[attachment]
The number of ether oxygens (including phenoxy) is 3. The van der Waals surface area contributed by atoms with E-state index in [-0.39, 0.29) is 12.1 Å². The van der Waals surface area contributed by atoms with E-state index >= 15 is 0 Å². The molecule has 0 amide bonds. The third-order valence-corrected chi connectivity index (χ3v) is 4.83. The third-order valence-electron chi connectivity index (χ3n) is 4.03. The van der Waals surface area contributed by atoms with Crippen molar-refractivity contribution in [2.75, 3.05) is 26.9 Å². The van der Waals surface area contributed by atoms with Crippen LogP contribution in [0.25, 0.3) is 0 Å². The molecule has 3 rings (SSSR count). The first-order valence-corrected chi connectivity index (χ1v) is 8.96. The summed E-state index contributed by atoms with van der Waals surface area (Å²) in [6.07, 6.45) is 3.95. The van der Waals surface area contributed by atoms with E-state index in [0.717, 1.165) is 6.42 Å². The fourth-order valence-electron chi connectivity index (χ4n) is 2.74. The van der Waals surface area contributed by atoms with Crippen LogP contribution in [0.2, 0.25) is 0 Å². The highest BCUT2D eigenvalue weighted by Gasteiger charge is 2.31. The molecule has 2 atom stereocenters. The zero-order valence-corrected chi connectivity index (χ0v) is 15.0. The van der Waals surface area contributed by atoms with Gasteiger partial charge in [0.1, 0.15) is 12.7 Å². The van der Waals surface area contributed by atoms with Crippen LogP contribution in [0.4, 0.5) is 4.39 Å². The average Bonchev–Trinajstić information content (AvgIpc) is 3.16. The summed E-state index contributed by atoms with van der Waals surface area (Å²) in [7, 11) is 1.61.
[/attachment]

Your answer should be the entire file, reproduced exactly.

The number of ether oxygens (including phenoxy) is 3. The van der Waals surface area contributed by atoms with E-state index in [-0.39, 0.29) is 12.1 Å². The van der Waals surface area contributed by atoms with E-state index >= 15 is 0 Å². The molecule has 0 amide bonds. The third-order valence-corrected chi connectivity index (χ3v) is 4.83. The third-order valence-electron chi connectivity index (χ3n) is 4.03. The van der Waals surface area contributed by atoms with Crippen molar-refractivity contribution in [2.75, 3.05) is 26.9 Å². The van der Waals surface area contributed by atoms with Crippen LogP contribution in [0.25, 0.3) is 0 Å². The molecule has 3 rings (SSSR count). The first-order valence-corrected chi connectivity index (χ1v) is 8.96. The summed E-state index contributed by atoms with van der Waals surface area (Å²) in [6.07, 6.45) is 3.95. The van der Waals surface area contributed by atoms with E-state index in [0.717, 1.165) is 6.42 Å². The fourth-order valence-electron chi connectivity index (χ4n) is 2.74. The van der Waals surface area contributed by atoms with Crippen LogP contribution in [0.2, 0.25) is 0 Å². The highest BCUT2D eigenvalue weighted by Gasteiger charge is 2.31. The molecule has 2 atom stereocenters. The zero-order valence-corrected chi connectivity index (χ0v) is 15.0. The van der Waals surface area contributed by atoms with Gasteiger partial charge in [0.1, 0.15) is 12.7 Å². The van der Waals surface area contributed by atoms with Crippen LogP contribution in [0.4, 0.5) is 4.39 Å². The average Bonchev–Trinajstić information content (AvgIpc) is 3.16. The summed E-state index contributed by atoms with van der Waals surface area (Å²) in [7, 11) is 1.61.